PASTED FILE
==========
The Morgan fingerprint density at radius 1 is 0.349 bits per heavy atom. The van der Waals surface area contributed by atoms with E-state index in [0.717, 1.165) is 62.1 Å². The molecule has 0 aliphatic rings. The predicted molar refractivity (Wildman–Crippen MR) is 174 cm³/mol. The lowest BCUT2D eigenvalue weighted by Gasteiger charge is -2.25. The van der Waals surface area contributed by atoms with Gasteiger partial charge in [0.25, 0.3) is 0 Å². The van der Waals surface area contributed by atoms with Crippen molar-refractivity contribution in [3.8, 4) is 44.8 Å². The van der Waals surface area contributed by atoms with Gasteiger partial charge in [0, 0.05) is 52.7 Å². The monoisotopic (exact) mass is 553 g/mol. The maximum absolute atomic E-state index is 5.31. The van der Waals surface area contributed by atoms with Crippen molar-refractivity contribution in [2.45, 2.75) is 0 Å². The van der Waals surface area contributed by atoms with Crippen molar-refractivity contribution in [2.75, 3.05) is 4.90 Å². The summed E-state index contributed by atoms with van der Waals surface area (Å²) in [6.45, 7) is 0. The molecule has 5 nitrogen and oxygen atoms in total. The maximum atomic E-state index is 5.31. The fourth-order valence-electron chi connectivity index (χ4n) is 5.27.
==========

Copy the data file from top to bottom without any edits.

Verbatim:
The Morgan fingerprint density at radius 1 is 0.349 bits per heavy atom. The van der Waals surface area contributed by atoms with E-state index in [0.717, 1.165) is 62.1 Å². The molecule has 0 aliphatic rings. The predicted molar refractivity (Wildman–Crippen MR) is 174 cm³/mol. The lowest BCUT2D eigenvalue weighted by Gasteiger charge is -2.25. The van der Waals surface area contributed by atoms with Gasteiger partial charge in [0.25, 0.3) is 0 Å². The van der Waals surface area contributed by atoms with Crippen molar-refractivity contribution in [3.8, 4) is 44.8 Å². The van der Waals surface area contributed by atoms with Gasteiger partial charge in [0, 0.05) is 52.7 Å². The monoisotopic (exact) mass is 553 g/mol. The maximum absolute atomic E-state index is 5.31. The van der Waals surface area contributed by atoms with Crippen molar-refractivity contribution in [2.45, 2.75) is 0 Å². The van der Waals surface area contributed by atoms with Crippen molar-refractivity contribution in [2.75, 3.05) is 4.90 Å². The summed E-state index contributed by atoms with van der Waals surface area (Å²) in [6.45, 7) is 0. The molecule has 5 nitrogen and oxygen atoms in total. The maximum atomic E-state index is 5.31. The fourth-order valence-electron chi connectivity index (χ4n) is 5.27.